Hailing from Dhar, Sommya Jain first begun exploring content creation during 2020’s lockdown. The 33-year-old entrepreneur took to TikTok to pursue her hobbies of dancing and acting. She wished to “bring about a change in the mentality of our society and to inspire people with my positivity,” as she mentioned in a blog. Jain, who steadily gained popularity during her three months on the app, tells us that the TikTok ban was ultimately a boon for her. “TikTok ban hone ke wajah se YouTube or Instagram ne short-video ka feature instantly nikala aur maine apne TikTok par banaye saare short video wahan post kar diye (Due to the TikTok ban, YouTube and Instagram rolled out Shorts and Reels and I uploaded all my TikTok videos on these new platforms,)” she says. This migration of existing content, mixed with new uploads, led to Jain establishing herself as a digital creator across platforms. She recently even earned YouTube’s Silver Play Button and monetized her channel.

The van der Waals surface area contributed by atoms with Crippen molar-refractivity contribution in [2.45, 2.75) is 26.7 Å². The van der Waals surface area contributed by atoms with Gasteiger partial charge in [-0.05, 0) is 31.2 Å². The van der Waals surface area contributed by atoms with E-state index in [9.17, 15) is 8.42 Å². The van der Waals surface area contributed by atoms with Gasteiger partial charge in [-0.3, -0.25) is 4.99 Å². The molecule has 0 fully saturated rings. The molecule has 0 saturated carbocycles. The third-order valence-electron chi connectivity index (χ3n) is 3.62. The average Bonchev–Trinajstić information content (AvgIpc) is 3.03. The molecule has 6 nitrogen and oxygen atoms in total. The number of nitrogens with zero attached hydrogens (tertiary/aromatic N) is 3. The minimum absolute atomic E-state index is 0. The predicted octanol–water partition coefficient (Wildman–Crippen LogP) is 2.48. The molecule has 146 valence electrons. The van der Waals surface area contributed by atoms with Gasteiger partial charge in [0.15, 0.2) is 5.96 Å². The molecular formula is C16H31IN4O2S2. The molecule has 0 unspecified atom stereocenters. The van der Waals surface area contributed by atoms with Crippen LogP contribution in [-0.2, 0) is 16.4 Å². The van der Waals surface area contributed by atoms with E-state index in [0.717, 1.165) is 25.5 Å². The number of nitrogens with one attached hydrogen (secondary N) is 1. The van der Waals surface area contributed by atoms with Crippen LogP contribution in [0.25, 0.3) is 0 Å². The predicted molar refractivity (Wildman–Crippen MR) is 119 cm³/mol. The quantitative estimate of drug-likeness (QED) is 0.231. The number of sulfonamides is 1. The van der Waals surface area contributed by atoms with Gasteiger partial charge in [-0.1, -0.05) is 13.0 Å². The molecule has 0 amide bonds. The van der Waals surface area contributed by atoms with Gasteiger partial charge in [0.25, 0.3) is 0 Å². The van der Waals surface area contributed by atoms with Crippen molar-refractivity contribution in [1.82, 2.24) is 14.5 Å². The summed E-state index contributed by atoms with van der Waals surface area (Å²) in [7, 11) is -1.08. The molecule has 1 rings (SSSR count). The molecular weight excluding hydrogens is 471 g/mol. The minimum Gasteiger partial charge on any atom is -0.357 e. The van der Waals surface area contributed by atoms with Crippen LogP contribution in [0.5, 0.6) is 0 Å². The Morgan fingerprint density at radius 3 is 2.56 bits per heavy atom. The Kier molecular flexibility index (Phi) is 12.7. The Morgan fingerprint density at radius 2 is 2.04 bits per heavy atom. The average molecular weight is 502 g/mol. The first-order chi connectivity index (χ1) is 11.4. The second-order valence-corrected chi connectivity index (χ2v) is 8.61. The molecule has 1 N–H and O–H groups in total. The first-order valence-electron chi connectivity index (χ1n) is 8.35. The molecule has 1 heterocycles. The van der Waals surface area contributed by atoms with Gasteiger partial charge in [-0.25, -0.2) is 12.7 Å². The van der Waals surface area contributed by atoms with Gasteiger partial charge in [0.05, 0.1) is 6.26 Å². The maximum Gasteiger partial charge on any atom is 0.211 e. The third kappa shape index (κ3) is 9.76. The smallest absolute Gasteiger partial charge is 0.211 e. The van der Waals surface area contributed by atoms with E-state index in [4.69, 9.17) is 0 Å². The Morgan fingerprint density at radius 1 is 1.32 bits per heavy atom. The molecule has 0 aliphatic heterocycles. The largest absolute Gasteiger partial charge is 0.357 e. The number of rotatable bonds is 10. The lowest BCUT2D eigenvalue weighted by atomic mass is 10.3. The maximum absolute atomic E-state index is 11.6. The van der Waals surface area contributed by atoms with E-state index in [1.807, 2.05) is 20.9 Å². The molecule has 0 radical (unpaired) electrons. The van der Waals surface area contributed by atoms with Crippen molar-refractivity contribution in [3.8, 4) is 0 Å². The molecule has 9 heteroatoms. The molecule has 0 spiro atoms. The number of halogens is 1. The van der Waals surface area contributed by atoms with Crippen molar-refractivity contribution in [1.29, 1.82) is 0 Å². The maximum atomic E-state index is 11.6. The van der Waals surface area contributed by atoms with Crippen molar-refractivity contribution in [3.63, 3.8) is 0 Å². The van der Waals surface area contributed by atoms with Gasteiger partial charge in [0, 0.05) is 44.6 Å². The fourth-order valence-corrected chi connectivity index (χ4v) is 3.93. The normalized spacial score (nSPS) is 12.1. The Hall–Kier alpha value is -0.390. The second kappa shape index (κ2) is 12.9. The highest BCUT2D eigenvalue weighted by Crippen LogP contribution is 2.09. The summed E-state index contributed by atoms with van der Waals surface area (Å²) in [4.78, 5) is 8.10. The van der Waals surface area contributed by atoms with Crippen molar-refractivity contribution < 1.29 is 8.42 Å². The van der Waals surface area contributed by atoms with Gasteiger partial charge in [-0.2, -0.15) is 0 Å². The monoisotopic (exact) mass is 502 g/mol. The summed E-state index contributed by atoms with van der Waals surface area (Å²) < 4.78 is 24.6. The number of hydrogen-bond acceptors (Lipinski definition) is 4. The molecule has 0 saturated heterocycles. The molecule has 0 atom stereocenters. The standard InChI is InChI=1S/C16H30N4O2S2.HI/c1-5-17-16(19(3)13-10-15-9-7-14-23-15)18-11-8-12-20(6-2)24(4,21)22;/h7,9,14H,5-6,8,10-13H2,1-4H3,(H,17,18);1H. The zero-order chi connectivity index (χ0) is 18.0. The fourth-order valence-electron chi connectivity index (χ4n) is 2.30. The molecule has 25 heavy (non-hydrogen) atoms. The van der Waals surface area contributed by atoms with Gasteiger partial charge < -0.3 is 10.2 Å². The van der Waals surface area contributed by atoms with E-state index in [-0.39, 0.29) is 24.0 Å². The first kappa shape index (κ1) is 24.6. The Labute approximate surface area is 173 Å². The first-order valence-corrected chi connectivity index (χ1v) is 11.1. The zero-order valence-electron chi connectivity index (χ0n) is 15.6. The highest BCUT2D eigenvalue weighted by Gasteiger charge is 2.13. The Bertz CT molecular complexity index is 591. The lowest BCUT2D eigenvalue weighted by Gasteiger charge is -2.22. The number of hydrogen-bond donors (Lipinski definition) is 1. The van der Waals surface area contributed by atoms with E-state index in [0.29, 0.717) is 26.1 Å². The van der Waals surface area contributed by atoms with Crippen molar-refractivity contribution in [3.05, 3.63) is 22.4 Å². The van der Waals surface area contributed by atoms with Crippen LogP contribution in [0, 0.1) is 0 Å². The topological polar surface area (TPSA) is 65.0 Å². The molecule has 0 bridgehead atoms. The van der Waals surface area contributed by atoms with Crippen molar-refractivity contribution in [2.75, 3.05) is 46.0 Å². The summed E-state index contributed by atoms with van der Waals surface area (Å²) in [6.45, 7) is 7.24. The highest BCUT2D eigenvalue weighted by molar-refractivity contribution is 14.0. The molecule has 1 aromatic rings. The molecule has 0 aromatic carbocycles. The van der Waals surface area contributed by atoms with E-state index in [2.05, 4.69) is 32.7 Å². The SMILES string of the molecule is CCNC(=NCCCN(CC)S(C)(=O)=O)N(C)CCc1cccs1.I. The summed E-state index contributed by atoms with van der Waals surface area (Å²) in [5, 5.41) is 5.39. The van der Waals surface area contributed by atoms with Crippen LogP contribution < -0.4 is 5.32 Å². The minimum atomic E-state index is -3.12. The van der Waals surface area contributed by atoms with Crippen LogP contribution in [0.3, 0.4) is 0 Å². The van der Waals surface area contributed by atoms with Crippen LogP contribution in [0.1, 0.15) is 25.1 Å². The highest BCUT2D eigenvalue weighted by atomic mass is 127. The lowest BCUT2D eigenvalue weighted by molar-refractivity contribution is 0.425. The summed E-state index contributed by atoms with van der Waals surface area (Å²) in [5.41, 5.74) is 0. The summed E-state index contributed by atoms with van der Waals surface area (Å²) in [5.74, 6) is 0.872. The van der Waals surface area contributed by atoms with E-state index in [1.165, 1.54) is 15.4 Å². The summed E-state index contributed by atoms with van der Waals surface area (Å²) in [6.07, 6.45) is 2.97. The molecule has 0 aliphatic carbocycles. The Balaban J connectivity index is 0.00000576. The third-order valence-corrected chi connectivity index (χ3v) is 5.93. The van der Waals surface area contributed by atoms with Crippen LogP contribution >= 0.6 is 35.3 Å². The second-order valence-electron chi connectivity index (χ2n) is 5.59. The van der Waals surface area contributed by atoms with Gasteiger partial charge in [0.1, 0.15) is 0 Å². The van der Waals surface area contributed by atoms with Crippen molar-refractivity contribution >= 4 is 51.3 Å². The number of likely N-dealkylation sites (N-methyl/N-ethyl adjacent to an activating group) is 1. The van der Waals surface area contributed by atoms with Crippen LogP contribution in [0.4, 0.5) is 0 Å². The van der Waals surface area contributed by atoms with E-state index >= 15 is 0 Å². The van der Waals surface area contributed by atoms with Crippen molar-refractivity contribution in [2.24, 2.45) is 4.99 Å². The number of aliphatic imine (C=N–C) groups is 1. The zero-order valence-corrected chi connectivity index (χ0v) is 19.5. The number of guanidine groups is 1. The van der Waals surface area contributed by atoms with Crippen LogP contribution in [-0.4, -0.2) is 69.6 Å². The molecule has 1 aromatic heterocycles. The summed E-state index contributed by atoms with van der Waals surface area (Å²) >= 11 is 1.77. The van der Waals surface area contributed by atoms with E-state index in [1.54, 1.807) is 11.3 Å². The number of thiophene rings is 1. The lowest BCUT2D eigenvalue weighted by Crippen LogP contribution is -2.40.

In the aftermath of the TikTok ban, Jain also gave many of the new short-video apps a go, but felt like none of them could provide the impressions and reach that the Chinese giant did. Eventually, she saw Moj trending on the app charts and like Tiwari, Jain too was approached by an agent to join Moj. Her first video was a comedic short about the lockdown that eventually went viral on the app. Within a month, Jain began to see her subscriber numbers climbing to her current 1.8M follower base. About establishing herself as a social media influencer, Jain says, “Jo aaj mera sapna pura ho chuka hain Tiktok ban hone ki wajah se hua hain (The realization of my dream has only been possible because of the TikTok ban.)”
The TikTok Shadow: Problems that Persist in the Indian Short-Video Space
As influential as TikTok was in India, the app’s ban is infamous for reasons beyond mere entertainment.
To call TikTok’s prohibition a big deal would be an understatement. It was a polarizing directive that caused both concern and applaud, fracturing political and pop culture consciousness across consequential lines. Citizens commended the government on safeguarding national security while bemoaning the blurring boundaries between protection of privacy and censorship. This wasn’t the first time TikTok has been banned in India either.